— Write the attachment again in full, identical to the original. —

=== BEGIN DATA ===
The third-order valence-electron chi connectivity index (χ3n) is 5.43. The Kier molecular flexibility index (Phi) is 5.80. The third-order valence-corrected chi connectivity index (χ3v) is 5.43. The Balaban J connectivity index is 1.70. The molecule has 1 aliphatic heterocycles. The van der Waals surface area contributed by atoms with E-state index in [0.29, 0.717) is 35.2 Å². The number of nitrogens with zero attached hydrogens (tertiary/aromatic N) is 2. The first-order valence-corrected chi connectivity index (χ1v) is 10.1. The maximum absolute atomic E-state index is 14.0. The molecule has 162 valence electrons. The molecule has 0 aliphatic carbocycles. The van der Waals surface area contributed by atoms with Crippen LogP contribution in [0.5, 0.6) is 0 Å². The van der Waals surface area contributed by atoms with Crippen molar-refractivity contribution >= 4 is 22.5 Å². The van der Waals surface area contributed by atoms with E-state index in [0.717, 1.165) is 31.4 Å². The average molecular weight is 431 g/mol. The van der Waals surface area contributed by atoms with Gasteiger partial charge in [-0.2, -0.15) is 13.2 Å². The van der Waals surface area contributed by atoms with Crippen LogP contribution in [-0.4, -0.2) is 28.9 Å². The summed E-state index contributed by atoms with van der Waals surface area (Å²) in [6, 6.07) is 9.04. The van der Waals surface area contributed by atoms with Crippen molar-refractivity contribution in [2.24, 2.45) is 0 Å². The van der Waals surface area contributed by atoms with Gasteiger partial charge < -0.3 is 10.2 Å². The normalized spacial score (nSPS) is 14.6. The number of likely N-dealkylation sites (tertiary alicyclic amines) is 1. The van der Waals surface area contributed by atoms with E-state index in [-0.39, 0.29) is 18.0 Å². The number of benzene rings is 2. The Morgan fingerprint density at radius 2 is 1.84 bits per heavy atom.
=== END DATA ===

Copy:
The third-order valence-electron chi connectivity index (χ3n) is 5.43. The Kier molecular flexibility index (Phi) is 5.80. The third-order valence-corrected chi connectivity index (χ3v) is 5.43. The Balaban J connectivity index is 1.70. The molecule has 1 aliphatic heterocycles. The van der Waals surface area contributed by atoms with E-state index in [0.29, 0.717) is 35.2 Å². The number of nitrogens with zero attached hydrogens (tertiary/aromatic N) is 2. The first-order valence-corrected chi connectivity index (χ1v) is 10.1. The maximum absolute atomic E-state index is 14.0. The molecule has 162 valence electrons. The molecule has 0 aliphatic carbocycles. The van der Waals surface area contributed by atoms with Crippen LogP contribution in [0.5, 0.6) is 0 Å². The van der Waals surface area contributed by atoms with Crippen molar-refractivity contribution >= 4 is 22.5 Å². The van der Waals surface area contributed by atoms with E-state index in [0.717, 1.165) is 31.4 Å². The average molecular weight is 431 g/mol. The van der Waals surface area contributed by atoms with Gasteiger partial charge in [-0.2, -0.15) is 13.2 Å². The van der Waals surface area contributed by atoms with Crippen LogP contribution in [-0.4, -0.2) is 28.9 Å². The summed E-state index contributed by atoms with van der Waals surface area (Å²) in [6, 6.07) is 9.04. The van der Waals surface area contributed by atoms with Crippen molar-refractivity contribution in [2.24, 2.45) is 0 Å². The van der Waals surface area contributed by atoms with Gasteiger partial charge < -0.3 is 10.2 Å². The normalized spacial score (nSPS) is 14.6. The number of likely N-dealkylation sites (tertiary alicyclic amines) is 1. The van der Waals surface area contributed by atoms with E-state index in [-0.39, 0.29) is 18.0 Å². The number of benzene rings is 2. The Morgan fingerprint density at radius 2 is 1.84 bits per heavy atom.